Well, duh. It's called history. We have seen in the past that slavery, regardless of who does it is horrible. That doesn't mean that the African Slave Trade has to be race-bent in order to show that. Especially when the results are not equal at all. I m
A little bit of cleverness goes a long way...too much -- jumbled anachronism, twisted geography, transplanted London place names, and a literal Underground Railway (hah!) -- makes a supposedly thought provoking novel more like a spin through a clever blog.

The central race flipping premise isn't thought out -- it wobbles between crude stereotypes and simple re-hashing of other people's books about slavery. Reading it so soon after the Book of Night Women, an entirely passionate, serious, heart re
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A while ago, while reading The Help"The Help" for a term paper, I complained to a friend how unfair this whole race thing was and how easily it could have been reversed, with the whites being the “lower class” and the black people the “upper class”.

And now, a semester later - what is on the reading list for one of my seminars? "Blonde Roots", which deals with exactly this what-if scenario.

What if it had been the Europeans who were enslaved by the Africans and sold to America to work there?

This is such a fresh and creative story. Evaristo flips all our preconceived notions by telling an of alternate history in which "Aphrikans" take the "Europanes" as their slaves. The novel follows a poor white girl named Doris who was stolen from her family of serfs and thrown onto a ship full of slaves. She eventually ends up working in the office of an Aphrikan man who is pretty high up on the social ladder. She plots her escape and dreams of seeing her family and her lover again someday. But ...more
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I was really intrigued when I read the blurb of this book, I thought it would be really interesting and moving but I was really disappointed by it. While it was thought-provoking and moving at times, it didn't capture my imagination in the same way that Noughts and Crosses by Malorie Blackman did (an amazing book from what I remember, it has been quite a long time since I read it).

I thought it was clever that mid-way through the
Bernadine Evaristo gives a color-blind look at the slave trade by using alternative history to discuss what would have happened if white Europeans were enslaved by black Africans. The engaging story of Doris Scragglethrope who is kidnapped by slave traders in England and sold into slavery ingeniously lets readers see the slave trade from the point of view of a household slave with a desk job to those who work out in the fields. It even described the trade from the point of view of the slave mast ...more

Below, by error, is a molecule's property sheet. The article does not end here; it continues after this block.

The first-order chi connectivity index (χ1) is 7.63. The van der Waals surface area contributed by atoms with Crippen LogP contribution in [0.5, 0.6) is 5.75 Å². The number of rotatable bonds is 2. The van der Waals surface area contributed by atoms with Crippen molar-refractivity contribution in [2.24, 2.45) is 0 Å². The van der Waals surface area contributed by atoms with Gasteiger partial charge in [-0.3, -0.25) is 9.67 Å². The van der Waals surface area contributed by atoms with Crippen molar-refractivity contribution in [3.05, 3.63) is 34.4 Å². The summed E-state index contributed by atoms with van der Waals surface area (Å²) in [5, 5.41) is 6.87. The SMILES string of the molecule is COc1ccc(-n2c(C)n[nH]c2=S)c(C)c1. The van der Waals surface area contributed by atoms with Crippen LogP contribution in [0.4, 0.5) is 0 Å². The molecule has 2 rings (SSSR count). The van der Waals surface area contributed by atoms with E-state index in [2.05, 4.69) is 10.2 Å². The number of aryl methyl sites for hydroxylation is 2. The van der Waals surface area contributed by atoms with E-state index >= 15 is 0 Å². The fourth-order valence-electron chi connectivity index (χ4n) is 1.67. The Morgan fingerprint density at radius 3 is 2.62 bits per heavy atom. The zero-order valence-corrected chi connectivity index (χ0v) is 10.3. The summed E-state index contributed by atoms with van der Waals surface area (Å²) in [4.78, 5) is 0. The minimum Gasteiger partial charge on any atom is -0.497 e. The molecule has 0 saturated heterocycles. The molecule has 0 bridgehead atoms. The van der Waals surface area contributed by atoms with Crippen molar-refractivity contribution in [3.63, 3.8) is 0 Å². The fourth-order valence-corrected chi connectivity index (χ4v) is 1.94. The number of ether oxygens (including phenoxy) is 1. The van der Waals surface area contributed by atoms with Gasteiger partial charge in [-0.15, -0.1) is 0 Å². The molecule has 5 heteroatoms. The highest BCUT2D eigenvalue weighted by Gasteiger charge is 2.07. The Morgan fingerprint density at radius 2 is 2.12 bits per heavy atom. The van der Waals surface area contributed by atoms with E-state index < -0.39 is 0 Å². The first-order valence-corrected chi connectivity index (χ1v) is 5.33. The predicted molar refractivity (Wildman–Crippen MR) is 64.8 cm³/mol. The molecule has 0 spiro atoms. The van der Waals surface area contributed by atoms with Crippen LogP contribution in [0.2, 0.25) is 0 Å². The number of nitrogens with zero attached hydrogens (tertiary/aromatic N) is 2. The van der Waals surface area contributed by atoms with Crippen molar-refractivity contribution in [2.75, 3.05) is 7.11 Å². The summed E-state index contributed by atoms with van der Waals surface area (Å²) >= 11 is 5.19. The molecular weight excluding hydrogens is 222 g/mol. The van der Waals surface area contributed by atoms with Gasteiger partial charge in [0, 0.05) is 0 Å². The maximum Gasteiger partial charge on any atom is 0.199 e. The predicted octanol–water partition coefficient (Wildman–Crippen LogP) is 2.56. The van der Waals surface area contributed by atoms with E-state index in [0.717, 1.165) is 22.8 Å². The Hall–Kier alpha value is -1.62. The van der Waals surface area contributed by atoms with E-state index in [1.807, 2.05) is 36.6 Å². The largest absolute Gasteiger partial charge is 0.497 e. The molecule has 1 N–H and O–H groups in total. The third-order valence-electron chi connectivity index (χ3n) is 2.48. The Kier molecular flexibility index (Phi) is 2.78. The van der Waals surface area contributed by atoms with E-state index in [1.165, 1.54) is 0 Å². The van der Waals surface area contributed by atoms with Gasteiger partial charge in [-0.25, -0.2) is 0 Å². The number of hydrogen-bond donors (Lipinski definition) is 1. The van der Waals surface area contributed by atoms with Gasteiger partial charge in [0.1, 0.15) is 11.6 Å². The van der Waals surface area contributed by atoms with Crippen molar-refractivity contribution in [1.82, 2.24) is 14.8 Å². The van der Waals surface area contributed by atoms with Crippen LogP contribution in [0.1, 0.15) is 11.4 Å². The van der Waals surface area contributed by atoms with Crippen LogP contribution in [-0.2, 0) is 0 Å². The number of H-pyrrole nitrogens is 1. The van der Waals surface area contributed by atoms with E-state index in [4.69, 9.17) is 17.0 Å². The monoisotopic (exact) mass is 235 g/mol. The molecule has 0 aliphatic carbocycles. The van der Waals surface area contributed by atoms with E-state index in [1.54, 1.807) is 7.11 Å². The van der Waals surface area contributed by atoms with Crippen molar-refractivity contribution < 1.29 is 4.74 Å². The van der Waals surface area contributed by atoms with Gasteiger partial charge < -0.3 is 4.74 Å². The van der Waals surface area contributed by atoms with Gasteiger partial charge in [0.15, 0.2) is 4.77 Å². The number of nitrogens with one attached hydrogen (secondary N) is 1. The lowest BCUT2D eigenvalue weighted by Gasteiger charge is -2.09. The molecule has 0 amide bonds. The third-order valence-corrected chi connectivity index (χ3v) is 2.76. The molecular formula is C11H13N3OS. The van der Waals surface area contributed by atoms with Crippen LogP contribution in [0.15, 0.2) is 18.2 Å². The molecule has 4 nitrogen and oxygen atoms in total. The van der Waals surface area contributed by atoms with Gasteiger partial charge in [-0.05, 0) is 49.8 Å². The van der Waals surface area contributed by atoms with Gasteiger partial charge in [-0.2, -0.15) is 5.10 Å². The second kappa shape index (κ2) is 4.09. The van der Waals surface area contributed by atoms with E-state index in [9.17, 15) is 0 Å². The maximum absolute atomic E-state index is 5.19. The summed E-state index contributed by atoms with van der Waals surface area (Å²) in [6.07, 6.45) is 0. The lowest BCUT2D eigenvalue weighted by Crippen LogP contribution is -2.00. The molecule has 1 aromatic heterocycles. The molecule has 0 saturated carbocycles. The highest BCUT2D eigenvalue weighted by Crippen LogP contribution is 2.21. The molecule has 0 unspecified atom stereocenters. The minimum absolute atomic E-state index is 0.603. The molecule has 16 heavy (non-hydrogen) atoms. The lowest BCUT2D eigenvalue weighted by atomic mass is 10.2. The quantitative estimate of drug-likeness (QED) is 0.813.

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Mocha Girl
In Blonde Roots, Benardine Evaristo's latest novel, an alternate universe exists in which Aphrikans (Africans/Blacks) are the dominant race and the slave trade imports Europans (Europeans/Whites). The author has redrawn the map of the world as we know it. A graphical depiction provided in the opening pages shows Londolo, a capital city of the United Kingdom of Great Ambossa, located directly below the equator and immediately off the coast of Aphrika. The puns and acerbic bites of satire are not ...more
Abigailann (Abigail)

A daring and thought-provoking book, this story does its job very well. It was strange at first, reading about this different and yet familiar world, but as the book went it is seemed more and more real. Don't get me wrong, it was never a completely comfortable read, but is was scary how believable it all became.

It was easy to resonate with the character of Doris, to appreciate her viewpoint on the situation she was in. The others appeared as individuals, with clear ways of seeing the world i
A unique take on slavery . . . what if it had been reversed. Whites captured and enslaved by the blacks.

Although there is nothing new in the circumstances of what happened, we all know about slave ships and the horrific treatment, her characters and her premise make it very real.

It takes place long ago in a time intermixed with modern cultural references in a geography that doesn't quite exist. It's equal parts witty, horrific, funny, and sad. Sometimes within the same page. The viewpoints of bo
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Bernardine Evaristo is a British writer, born in Woolwich, south east London to an English mother and Nigerian father. She has written novels in various mixes of prose and poetry; she has also written poems, radio plays, and theatre plays. Among her other honours, The Emperor's Babe was chosen as one of the Times' "100 Best Books of the Decade" and Evaristo was named a Member of the British Empire ...more